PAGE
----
This week’s Check in and Chat was hosted by Liz Stanley, SPACE’s Training Lead, who led us through a whistle stop tour of SPACE’s Understanding Autism and ADHD Workshop. We covered:
- What is Autism and ADHD
- The characteristics of Autism and ADHD
- Executive Functioning and Emotional Regulation
- The impact of a dual diagnosis
There was so much helpful information in just this brief overview that it is really worth keeping an eye out for the next workshop – they are very popular so please do follow us on Facebook and Eventbrite if you don’t already to make sure you don’t miss it.
Liz opened by saying that a lot of people think that ADHD is on the autistic spectrum but they are actually two separate conditions that can co-occur:
One condition can sometimes appear more prevalent and ‘hide’ the other condition. It is quite common for example that someone with co-occuring conditions can suddenly appear more autistic when they start taking ADHD medication. The person and the conditions themselves haven’t changed but as one becomes ‘more managed’, the other can become ‘more seen’.
As Liz explained, one of the consequences of a dual diagnosis is that it can be difficult to identify which condition is creating the challenges and therefore which strategies to employ. Take executive functioning for instance – most people with autism will experience some difficulties with executive functioning, as will most people with ADHD, but this can manifest itself very differently. For example, an Autistic person may struggle to start a task because they are over-thinking it, whereas someone with ADHD may struggle to start because they simply don’t know where to start.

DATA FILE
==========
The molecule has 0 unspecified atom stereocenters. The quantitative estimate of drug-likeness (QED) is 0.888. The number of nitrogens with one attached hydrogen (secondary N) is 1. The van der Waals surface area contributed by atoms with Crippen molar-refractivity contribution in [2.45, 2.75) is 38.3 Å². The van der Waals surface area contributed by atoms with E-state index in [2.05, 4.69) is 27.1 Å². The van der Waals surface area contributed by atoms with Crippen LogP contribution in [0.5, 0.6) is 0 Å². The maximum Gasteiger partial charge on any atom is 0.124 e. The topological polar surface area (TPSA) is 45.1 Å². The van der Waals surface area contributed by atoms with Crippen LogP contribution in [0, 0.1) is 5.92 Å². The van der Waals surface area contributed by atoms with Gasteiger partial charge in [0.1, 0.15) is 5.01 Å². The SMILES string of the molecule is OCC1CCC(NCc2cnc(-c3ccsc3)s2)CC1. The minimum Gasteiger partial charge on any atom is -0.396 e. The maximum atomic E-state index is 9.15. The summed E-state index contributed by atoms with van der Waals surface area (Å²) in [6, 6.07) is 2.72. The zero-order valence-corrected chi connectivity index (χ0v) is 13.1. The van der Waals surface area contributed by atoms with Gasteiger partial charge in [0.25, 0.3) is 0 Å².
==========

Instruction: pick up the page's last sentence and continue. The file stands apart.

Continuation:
Liz went through the characteristics of both Autism and ADHD (in the full workshop there is also detailed information about diagnostic criteria) and whilst the primary characteristics are different there is also quite a lot of overlap. Again, the key (and often the challenge!) is to get to the bottom of what is causing any difficulties in order to help them. So for example, both conditions can cause social challenges and friendship issues. For Autistic children this will often be because they don’t instinctively understand what a friend is, can’t interpret non-verbal communication or need to be taught unwritten social ‘norms’. For children with ADHD however it is more likely to be because of an inability to organise their thoughts or because of their impulsivity.
Another implication of a dual diagnosis is that a dual diagnosis brain can experience a high level of conflict – for example ADHD impulsivity sat alongside an autistic need for a high level of routine.
Liz went through some very useful strategies – again, these are covered in much more depth in the full workshop – and summarised by saying that when channelled there is nothing our children can’t achieve!
“That was a really useful overview, thank you”
“Thank you so much that has really helped my understanding”